Canada will keep pressing China to improve its human rights record but has no interest in irresponsible tough talk, Foreign Minister Francois-Philippe Champagne said on Monday. Bilateral ties between the two nations effectively froze in December 2018 when Canadian police picked up a senior Huawei Technologies Co Ltd executive on a U.S. arrest warrant. China subsequently detained two Canadian citizens and blocked lucrative imports of canola seed.
A Regina curling rink has paused its season to deep clean the premises after a COVID-19 outbreak at a bonspiel, said a message posted to the rink's website.The outbreak happened at a seniors and masters bonspiel held at Highland Curling Club in Regina Nov. 13 to 15. The tournament included divisions for senior men and women in the 50 and up category, as well as a masters division for men aged 60 and older.There were four divisions with a maximum of eight teams per division, so as many as 128 people could have attended the tournament.In a letter to members posted to the club's website, general manager A.J. Scott said it was an "extremely isolated" event. "The rink was closed to the public and kept exclusively for the athletes competing in the event," the letter said. "We only ran two sheets at any single time, as well as made sure to run only the men's or women's divisions at one time. The teams all respected our safety protocols we have here at the rink and routine scheduled cleaning was done more than every 60 minutes as well as after every draw."Bonspiel continued after team reported symptomsOn the Saturday evening of the tournament, a team pulled out due to flu-like symptoms. Scott wrote that the club asked the remaining teams "if they felt safe and confident enough to want to continue play," and all the teams said they did, so the tournament finished as planned.Early in the week of Nov. 16, the club received a notice that members of the team that pulled out had COVID-19."Since that time, we slowly started hearing that several more players from teams that were experiencing symptoms also went and got tested and they too came back with positive results," the letter to members says. The letter says none of the people who tested positive have been in the rink since being tested.Tournaments not permitted under reopen planScott said in the letter that a COVID-19 compliance officer who visited the rink after the outbreak was "pleased" with their preparations and safety protocols.The government's Re-Open Saskatchewan Plan says tournaments are not permitted. When asked whether a bonspiel like this would qualify as a tournament, a government official pointed to a stipulation in the plan that "Competition, including play-offs, ranked and round-robin competition, is permitted within established mini-leagues and for individual sports."Initially, the letter on the website said the rink would be open for business "as usual," but the club later updated the site to say they had paused the season for two weeks."This wasn't an easy decision but we have decided it is the safest and most responsible option to keep our members and our staff protected," read the updated letter, signed by Scott and club president Kevin Fetsch."We need to do our part to help get Regina back to the safer place it was a few short weeks ago."CBC News reached out to Highland Curling Club, but they didn't immediately respond.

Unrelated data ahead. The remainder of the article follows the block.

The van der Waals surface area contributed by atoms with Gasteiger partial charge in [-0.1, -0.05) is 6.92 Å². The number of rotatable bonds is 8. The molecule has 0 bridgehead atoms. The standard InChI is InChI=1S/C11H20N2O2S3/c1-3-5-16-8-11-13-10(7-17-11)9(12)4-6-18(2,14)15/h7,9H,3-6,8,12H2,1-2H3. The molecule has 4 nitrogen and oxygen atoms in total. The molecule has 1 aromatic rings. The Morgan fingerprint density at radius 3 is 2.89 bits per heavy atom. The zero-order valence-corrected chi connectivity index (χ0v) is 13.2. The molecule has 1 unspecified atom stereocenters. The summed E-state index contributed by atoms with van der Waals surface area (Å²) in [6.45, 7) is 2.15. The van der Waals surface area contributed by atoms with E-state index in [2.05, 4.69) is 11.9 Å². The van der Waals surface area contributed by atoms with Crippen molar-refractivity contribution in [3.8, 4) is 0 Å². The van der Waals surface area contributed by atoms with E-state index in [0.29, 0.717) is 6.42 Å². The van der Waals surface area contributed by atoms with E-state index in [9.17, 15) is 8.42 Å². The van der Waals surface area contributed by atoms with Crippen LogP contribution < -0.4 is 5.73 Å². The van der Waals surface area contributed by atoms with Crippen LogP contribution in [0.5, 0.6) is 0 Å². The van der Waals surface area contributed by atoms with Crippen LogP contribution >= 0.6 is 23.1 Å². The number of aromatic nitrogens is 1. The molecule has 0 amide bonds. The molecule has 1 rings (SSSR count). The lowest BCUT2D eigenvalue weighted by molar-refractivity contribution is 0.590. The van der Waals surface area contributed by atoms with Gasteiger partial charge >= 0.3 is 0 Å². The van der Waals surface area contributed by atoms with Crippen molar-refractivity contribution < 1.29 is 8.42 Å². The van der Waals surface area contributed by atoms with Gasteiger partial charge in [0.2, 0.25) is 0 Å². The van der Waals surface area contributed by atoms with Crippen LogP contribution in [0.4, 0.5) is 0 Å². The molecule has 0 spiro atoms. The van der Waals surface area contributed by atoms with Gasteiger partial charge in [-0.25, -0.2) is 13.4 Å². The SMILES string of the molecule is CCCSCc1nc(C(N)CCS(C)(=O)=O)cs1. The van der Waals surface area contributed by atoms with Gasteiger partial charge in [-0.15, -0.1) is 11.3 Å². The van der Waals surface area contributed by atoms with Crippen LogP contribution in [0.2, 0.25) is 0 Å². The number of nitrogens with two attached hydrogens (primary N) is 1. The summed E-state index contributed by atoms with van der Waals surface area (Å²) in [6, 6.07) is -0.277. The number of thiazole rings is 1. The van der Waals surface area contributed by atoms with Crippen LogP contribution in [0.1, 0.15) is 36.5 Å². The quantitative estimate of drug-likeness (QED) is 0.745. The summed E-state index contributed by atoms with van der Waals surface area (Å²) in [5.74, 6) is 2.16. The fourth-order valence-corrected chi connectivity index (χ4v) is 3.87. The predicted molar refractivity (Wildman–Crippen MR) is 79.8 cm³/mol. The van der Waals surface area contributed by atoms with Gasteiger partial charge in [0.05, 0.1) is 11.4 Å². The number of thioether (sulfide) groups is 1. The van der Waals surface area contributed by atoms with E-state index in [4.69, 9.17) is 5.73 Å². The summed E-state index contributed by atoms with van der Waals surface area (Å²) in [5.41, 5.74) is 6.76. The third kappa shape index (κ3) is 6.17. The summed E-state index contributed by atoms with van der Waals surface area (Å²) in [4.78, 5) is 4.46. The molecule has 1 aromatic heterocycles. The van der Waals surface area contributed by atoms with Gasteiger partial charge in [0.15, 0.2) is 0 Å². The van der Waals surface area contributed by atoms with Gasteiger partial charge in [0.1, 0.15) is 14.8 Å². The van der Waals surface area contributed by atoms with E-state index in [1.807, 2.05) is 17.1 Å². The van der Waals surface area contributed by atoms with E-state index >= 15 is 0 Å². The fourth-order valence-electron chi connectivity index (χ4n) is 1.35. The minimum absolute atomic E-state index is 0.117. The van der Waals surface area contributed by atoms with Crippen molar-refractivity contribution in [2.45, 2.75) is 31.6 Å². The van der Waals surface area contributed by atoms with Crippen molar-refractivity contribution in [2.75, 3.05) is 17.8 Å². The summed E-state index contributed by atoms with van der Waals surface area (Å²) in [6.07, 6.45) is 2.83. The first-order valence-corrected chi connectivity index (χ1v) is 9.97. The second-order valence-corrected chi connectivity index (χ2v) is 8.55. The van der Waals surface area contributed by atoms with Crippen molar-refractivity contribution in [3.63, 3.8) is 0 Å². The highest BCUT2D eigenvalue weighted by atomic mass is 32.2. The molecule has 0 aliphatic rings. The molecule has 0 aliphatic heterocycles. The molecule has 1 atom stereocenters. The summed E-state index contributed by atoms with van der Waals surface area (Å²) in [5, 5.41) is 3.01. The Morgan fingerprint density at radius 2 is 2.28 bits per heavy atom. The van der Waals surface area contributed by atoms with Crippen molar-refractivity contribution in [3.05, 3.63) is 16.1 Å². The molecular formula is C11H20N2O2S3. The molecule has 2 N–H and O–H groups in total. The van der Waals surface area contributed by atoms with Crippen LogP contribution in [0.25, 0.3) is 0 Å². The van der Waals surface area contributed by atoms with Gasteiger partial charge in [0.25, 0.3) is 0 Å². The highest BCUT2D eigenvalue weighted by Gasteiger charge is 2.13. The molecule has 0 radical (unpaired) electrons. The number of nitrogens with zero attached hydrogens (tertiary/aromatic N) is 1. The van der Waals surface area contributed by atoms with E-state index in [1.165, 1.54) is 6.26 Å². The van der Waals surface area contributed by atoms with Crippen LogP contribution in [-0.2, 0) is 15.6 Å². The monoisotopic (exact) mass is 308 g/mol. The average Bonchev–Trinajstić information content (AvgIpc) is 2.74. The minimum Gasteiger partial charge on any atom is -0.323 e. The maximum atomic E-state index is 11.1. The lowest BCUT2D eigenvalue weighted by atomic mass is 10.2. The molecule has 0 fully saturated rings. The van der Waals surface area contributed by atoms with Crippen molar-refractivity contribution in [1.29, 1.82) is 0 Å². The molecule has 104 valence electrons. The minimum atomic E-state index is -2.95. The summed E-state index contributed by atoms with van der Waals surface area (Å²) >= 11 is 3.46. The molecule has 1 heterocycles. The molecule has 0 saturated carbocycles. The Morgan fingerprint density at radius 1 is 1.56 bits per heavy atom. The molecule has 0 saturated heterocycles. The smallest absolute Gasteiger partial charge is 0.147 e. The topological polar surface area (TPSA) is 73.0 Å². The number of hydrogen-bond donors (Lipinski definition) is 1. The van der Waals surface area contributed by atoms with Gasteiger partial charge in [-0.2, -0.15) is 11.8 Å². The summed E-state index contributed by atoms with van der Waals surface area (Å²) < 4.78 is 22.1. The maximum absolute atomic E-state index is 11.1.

A Dene-Tahltan woman who lives in remote northern B.C. is sharing her birthing story — shining a light on the extra layer of complications faced by life-givers in rural areas. Jasmine Netsena is a successful musician who has travelled across North America for her award-winning career. After moving back to Fort Nelson First Nation from Edmonton, she thought she was settling down. But when she became pregnant with her second child, she was travelling more than ever — including booking the date she would give birth at a hospital a four hour drive away in Fort St. John, and being flown to Prince George for surgery in her third trimester. There is a hospital near where she lives in Fort Nelson, however the services there are limited. In cities, women who are facing complications during pregnancy can easily access care. But for women like Netsena in rural areas, there are less services and specialized medical care is often scarce. Netsena gave birth to a healthy baby in September. She was just a few months pregnant when she began to feel stomach pain that she later found out was an inflamed gallbladder. “I went into the hospital with abdominal pain and I felt like they didn’t take me that seriously, I was just sent home,” she says. "I felt like that was wrong because a pregnant woman with abdominal pain shouldn’t really be sent home especially when we’re so far from a hospital that would be able to take care of me.” The first two times she went to the hospital, she says, she was told that it was because of “gas” and that it was a normal part of pregnancy. Then it was discovered that she had gall stones and needed to go on a low-fat diet. It wasn’t until her third trimester that she says the doctor finally took her concerns seriously, and a simple blood test indicated it was her gallbladder, and she needed surgery to remove it. Not being able to undergo the procedure in Fort Nelson, Netsena was flown to hospital in Prince George for the surgery. Afterwards, she recovered for five weeks at home before driving 400 km to Fort St. John — where she waited to deliver her baby. Planned birth travel is the reality for women who are far away from care like Netsena, who travelled to be near the proper hospital a month prior to her due date, which is a typical time frame for birth trips. Netsena planned in advance to bring her daughter along and had a doula by her side, however her partner couldn’t be with her because of the distance. A spokesman from B.C. Northern Health did not respond to Netsena’s particular circumstance, but spoke generally about the challenges for pregnant women who live in remote areas of the region. Steve Raper says the health authority recognizes that travelling for maternal care can be disruptive and inconvenient, but “patient safety … must come first.” “Ideally, women would give birth as close to their family and community as possible — no matter where they live in the province,” he says. “Some communities, however, face challenges providing these services.” Those challenges, he says, include recruiting and retaining trained staff, a low need for maternal care services, or clinicians not being comfortable providing some services without higher-level supports such as surgeons on deck. “We also recognize that sometimes, babies arrive unexpectedly – and when this occurs, our physicians and staff are equipped to respond to an unplanned delivery at all Northern Health hospitals,” he added. It’s a challenge all mothers who live in remote areas must keep in mind, and especially affects Indigenous people as reserves are often located far from urban centres. But because living in cities can be challenging for other reasons, people like Netsena must weigh the pros and cons of both. Netsena, who is originally from Telegraph Creek, moved away from the reserve for a short time to obtain a degree in music at the University of Alberta. She packed up her life and moved to Edmonton in 2019 with her five-year-old daughter, but after the first semester she quickly realized she was not where she wanted to be. “The family-life balance and all that was just a lot for me to take, and also I just really questioned why I wanted to get my music degree,” she says. “I just wasn’t sure what I would do with it except teach and I wasn’t really feeling like teaching was my calling.” Netsena is a singer-songwriter, and taught herself how to play guitar. She won the SOCAN Foundation Indigenous Songwriters Award in 2018. Netsena took a step back to rethink what type of degree she wanted and figured that she didn’t necessarily need to move to the city to get a higher education with all the online options available nowadays. After enduring such a strenuous second pregnancy, Netsena is happy to be at home with her baby and the rest of her family. “With my first it went by so fast.” she says of her oldest daughter Sadeya. “I’m glad I have another baby. I’m just trying to really enjoy it because it’s going to be over before I know it.” She often sings to her newborn baby and so does her oldest daughter Sadeya. “They both have strong lungs,” Netsena laughs. Our series on reproductive health access is made possible in part with funding from First Nations Health Authority (FNHA) and Thunderbird Partnership Foundation. Their support does not imply endorsement of or influence over the content produced. Catherine Lafferty, Local Journalism Initiative Reporter, The Discourse